T. it.: La follia della metropoli; Scen.: Robert Riskin; F.: Joseph Walker; Op.: Andre Barlatier; M.: Maurice Wright; Scgf.: Stephen Goosson; Su.: Edward Bernds; Ass. R.: C. C. Coleman; F. di scena: William Fraker; Int.: Walter Huston (Thomas Dickson), Pat O’Brien (Matt Brown), Kay Johnson (Mrs. Phyllis Dickson), Gavin Gordon (Cyril Cluett), Costance Cummings (Helen), Robert Ellis (Dude Finlay) Berton Churchill (O’Brien), Arthur Hoyt (Ives), Edwin Maxwell (Clarck), Robert Emmett O’Connor (l’ispettore), Jeanne Sorel (la segretaria di Cluett), Walter Walker (Schultz), Anderson Lawler (Charlie), Edward Martindel (Ames); Prod.: Harry Cohn per Columbia 35mm. L.: 2055 m. D.: 77’.
It was in the making of American Madness that I made a rather startling discovery about pace. A scene that, to me, was normal in pace during its photography, or when viewed by a few people in a small studio projection, seemed to slow down when I saw the same scene projected on a large screen before a theaterful of people. And since American Madness dealt with crowd reaction to rumors, panic, and faith, I decided to counteract the apparent “slowing down” of a film’s pace in theaters by artificially quickening the pace during photography. First, I cut out the long walks, such as prolonged entrances and exits of actors. I jumped the performers in and out of the heart of the scenes. Second, I cut out “dissolves”. Third, I overlapped speeches. Fourth, and this was a radical change, I speeded up the pace of the scenes to about one-third above normal. During photography the speed of the scenes seemed exaggerated – in fact, it was exaggerated – but when American Madness hit the theater screens, the pace seemed normal! Moreover, there was a sense of urgency, a new interest, that kept audience attention riveted on the screen.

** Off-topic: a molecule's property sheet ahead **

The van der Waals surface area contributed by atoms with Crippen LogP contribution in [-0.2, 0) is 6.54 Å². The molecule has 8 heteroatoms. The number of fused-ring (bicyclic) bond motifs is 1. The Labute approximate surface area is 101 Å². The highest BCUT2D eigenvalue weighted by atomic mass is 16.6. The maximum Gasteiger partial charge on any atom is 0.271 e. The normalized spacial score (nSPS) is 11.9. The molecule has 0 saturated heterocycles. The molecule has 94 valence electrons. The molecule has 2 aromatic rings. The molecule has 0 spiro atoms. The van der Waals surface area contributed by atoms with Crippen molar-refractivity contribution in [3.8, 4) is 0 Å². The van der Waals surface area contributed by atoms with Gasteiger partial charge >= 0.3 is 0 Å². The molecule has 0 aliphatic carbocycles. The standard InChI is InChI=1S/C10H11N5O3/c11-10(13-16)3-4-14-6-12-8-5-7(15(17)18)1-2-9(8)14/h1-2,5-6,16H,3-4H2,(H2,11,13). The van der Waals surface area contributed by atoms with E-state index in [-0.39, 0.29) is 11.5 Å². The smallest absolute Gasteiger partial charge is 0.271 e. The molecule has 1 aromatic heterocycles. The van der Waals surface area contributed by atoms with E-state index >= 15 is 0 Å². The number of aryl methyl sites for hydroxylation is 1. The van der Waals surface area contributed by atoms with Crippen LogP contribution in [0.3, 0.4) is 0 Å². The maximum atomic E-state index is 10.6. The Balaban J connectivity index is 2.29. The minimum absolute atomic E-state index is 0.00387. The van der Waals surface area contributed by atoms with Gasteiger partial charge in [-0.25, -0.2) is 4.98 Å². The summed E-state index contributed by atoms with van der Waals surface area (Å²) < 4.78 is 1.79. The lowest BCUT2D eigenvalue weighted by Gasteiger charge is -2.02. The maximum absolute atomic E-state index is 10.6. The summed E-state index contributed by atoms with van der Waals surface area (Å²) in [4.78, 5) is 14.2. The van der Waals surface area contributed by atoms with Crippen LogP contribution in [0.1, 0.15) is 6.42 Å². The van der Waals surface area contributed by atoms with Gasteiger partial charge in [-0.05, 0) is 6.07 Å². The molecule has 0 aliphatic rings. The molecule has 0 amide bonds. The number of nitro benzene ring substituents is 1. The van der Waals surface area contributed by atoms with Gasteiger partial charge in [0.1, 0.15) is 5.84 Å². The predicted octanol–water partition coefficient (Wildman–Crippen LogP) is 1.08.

Frank Capra, The Name above the Title, MacMillan, 1971